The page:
Maryland Outdoor Club
Sat, May 6 2006 - Jug Bay Surf & Turf (View Original Event Details)

Event Organizer(s): Beverly Hoeftman
Participants:Chuck Hildenbrand, Cynthia Hildenbrand, John Fogle, charles lewis, Anne-Claire Tejtel, Jessica Bolz, Ian Preuss, Ian Wright, Beverly Hoeftman, Alison Stevens, Tom Reichelderfer, Kimberly Engle, Patrick Haas

Write Up:
Many of us in the MOC frequently walk through the woods or paddle through water with little knowledge of the life surrounding us. It's a bit like going to a party without actually meeting anyone by name. You have a good time, but would've gotten much more from the experience by getting more closely acquainted. With that in mind, our group gathered at Patuxent River Park for a naturalist-interpreted boat ride and hike.

The wildlife sightings started early. We had only just begun our introductions when a five-lined skink joined us outside the Park Office. Our guide for the day - Mary Kilbourne, who had become a park naturalist after years of teaching biology - informed us that his bright orange jaws indicated his readiness for the breeding season. He obligingly paused for photographs before departing to resume his duties.

Introductions and lizard-watching completed, we boarded one of the Park's pontoon boats for the first half of our trip. Shortly after we cast off from the pier, a Great Blue Heron was spotted perched on a tree that had fallen from the shore. Along both banks of the river, we saw quite a few male Red-winged Blackbirds perching on tall reeds, defining and defending their territories. A red-tailed hawk circled over our heads for a short time, possibly considering MOC members as prey. Admittedly, it was more likely choosing the tastiest of the blackbirds.

We also had many chances to check out one of the park's unique features - a network of nesting platforms for osprey. Their population had depleted dramatically after the introduction of DDT, and for a time they were in danger of extinction. The chemical, absorbed through their food, caused their eggshells to be too thin for incubation. Today, habitat loss is one of their biggest hurdles, and all of the park's platforms are consistently occupied. The osprey in Jug Bay are currently incubating their eggs, which are expected to hatch in late May or early June.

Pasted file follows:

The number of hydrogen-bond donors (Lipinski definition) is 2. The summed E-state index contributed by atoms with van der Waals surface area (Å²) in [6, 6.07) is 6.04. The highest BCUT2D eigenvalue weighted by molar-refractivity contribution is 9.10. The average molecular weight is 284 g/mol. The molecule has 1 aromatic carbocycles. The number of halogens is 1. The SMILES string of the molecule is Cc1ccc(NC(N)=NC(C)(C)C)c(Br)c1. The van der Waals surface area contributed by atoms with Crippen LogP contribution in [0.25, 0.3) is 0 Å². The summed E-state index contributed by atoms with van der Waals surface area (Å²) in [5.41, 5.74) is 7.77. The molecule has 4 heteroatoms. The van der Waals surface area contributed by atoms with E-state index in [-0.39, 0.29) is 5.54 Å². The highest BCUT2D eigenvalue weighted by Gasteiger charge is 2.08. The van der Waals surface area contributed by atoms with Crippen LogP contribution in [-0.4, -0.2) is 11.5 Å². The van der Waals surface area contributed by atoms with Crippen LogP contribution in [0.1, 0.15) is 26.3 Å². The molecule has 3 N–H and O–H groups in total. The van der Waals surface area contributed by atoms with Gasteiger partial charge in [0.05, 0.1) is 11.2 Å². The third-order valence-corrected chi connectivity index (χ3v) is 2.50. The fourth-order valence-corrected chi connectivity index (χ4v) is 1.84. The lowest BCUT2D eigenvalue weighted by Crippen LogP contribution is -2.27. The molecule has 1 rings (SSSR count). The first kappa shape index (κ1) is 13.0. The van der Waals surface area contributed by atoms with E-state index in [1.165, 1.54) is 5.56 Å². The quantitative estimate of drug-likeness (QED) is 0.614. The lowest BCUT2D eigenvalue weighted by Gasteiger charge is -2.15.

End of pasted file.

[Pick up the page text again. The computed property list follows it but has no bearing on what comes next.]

Several relics of human activity were also around. Two historic mansions are visible from the river: Mount Calvert and the Billingsley House Museum. Mount Calvert is the last remaining structure from Charles Town, which served as the Prince Georges county seat until 1721. Built in 1740, Billingsley is one of the County's oldest historic homes. Learning that both are available for tours, many of us made plans to came back in the future. With any luck, we can catch some of Mount Calvert's hands-on archaeological research in progress.

Elsewhere in the river, the remainders of wooden pilings and a concrete abutment are the last traces of the Chesapeake Beach Railway. For the first half of the 20th Century, the Railway carried vacationers and day-trippers to the town of Chesapeake Beach, which featured open shoreline, an amusement park, and a saltwater swimming pool.

Eventually, it was time to move on the land-based portion of the trip. After disembarking from the boat, we got a close up view of the woods & marshland that surround Jug Bay. Before we even set foot on the trail, we were greeting by the calls of green tree frogs. We even managed to spot quite a few - no small feat, since they're small and protectively colored to blend into their surroundings.

Much of the hike used the park's system of boardwalks and viewing platforms. Many of the areas we particularly enjoyed would have been inaccessible without them. As we walked, Mary taught us how to identify quite a few trees by the shape and placement of the leaves, and the color and texture of the bark. We also learned to identify jewel-weed. When its stem is snapped, this very handy plant yields a liquid known to neutralize exposure to poison ivy. It also reportedly relieves pain from bee or wasp stings. <

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